For centuries, gardeners have grown nasturtiums. The Incas ate them in salads. King Louis XIV displayed them in his palace gardens. Monet grew them at Giverny. Thomas Jefferson sowed seeds of nasturtiums in the vegetable gardens at Monticello.
Nasturtiums are easy to grow from seeds. Plant them ½ inch deep and 10 to 12 inches apart in well-drained soil, and keep the soil moist until seedlings emerge. They grow in full sun to part shade but the more sun they get, the more flowers you get.
Very little maintenance is required to keep nasturtiums happy and healthy. Water them if rainfall is insufficient. Remove spent blooms to encourage more flowers. If they grow too leggy, cut plants back and fresh new foliage will begin growing.
Local garden centers often offer several varieties of nasturtiums, and there are even more choices available if you grow them from seed. The two most common groups of nasturtiums are trailing and bush types. Trailers can be trained to climb or allowed to fall over the edges of containers. Bush varieties are, well, bushy.
Nasturtium flowers may be bold and bright in shades of red, pink, orange and gold or in soft tones of yellow, rose and salmon. They all have distinctive, cute-as-a-button leaves that resemble tiny lily pads.
Alaska Mix boasts a lovely blend of single flowers in gold, orange, salmon, crimson and cherry red over variegated foliage. They grow just 10 to 12 inches tall. These would be pretty adding color to the edge of a vegetable garden.
Amazon Jewel shows off dramatic deep red, pumpkin orange, golden and lemon yellow, and rose blooms over variegated foliage on vining plants. Train these up a trellis or let them dangle over the edge of a large container garden.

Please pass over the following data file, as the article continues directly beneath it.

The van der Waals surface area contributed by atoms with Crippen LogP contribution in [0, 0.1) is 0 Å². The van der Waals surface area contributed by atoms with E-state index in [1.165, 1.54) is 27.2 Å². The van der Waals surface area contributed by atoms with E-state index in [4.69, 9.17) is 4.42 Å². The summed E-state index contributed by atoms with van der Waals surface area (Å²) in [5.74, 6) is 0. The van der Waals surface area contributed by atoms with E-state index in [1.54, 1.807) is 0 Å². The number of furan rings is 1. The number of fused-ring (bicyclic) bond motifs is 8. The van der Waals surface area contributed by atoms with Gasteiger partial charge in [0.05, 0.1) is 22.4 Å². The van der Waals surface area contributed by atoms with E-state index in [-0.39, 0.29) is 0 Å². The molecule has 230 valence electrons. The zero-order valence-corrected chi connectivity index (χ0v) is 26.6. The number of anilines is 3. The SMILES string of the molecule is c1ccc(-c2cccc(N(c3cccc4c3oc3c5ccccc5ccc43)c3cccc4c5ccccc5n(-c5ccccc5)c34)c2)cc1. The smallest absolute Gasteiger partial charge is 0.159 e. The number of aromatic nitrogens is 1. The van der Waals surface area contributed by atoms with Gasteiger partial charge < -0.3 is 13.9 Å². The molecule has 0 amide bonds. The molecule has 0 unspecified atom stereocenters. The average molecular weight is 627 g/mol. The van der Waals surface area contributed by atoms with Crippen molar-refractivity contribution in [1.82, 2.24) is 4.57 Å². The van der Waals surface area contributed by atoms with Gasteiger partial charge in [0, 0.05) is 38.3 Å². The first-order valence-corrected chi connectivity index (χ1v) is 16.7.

The double flowers of Cherries Jubilee are colored in deep to light shades of rose. This mounding nasturtium would be lovely combined with light pink cosmos, blue salvia, yellow million bells and purple fountain grass in a summer container garden.
Creamsicle is the perfect name for this nasturtium with orange creamsicle-colored blossoms. Partner this bush type with rich reds if you like your containers hot; clear yellows if you prefer the softer side of container design.
Empress of India is a mounding heirloom with bright vermilion red flowers. Moonlight is a vining type that sports soft yellow blooms. Another trailing type, Spitfire displays fiery orange blossoms.
Both the leaves and flowers of nasturtiums are edible. Harvest flowers and young leaves in the morning for the best flavor. Be sure to wash them thoroughly before using. They can be saved for a few days if stored in a plastic bag in the refrigerator.
Add them to salads and soups. Both leaves and flowers can be stuffed with egg or chicken salad or a soft cheese. Chop some with chives and add them to omelets or your favorite recipe for potato salad.
Nasturtiums are beautiful in the garden or in containers. They fall gracefully over walls and ramble over the edges of hanging baskets or window boxes. Nasturtiums climb up trellises and offer a pop of color to vegetable gardens. And they are delicious. Garden with me!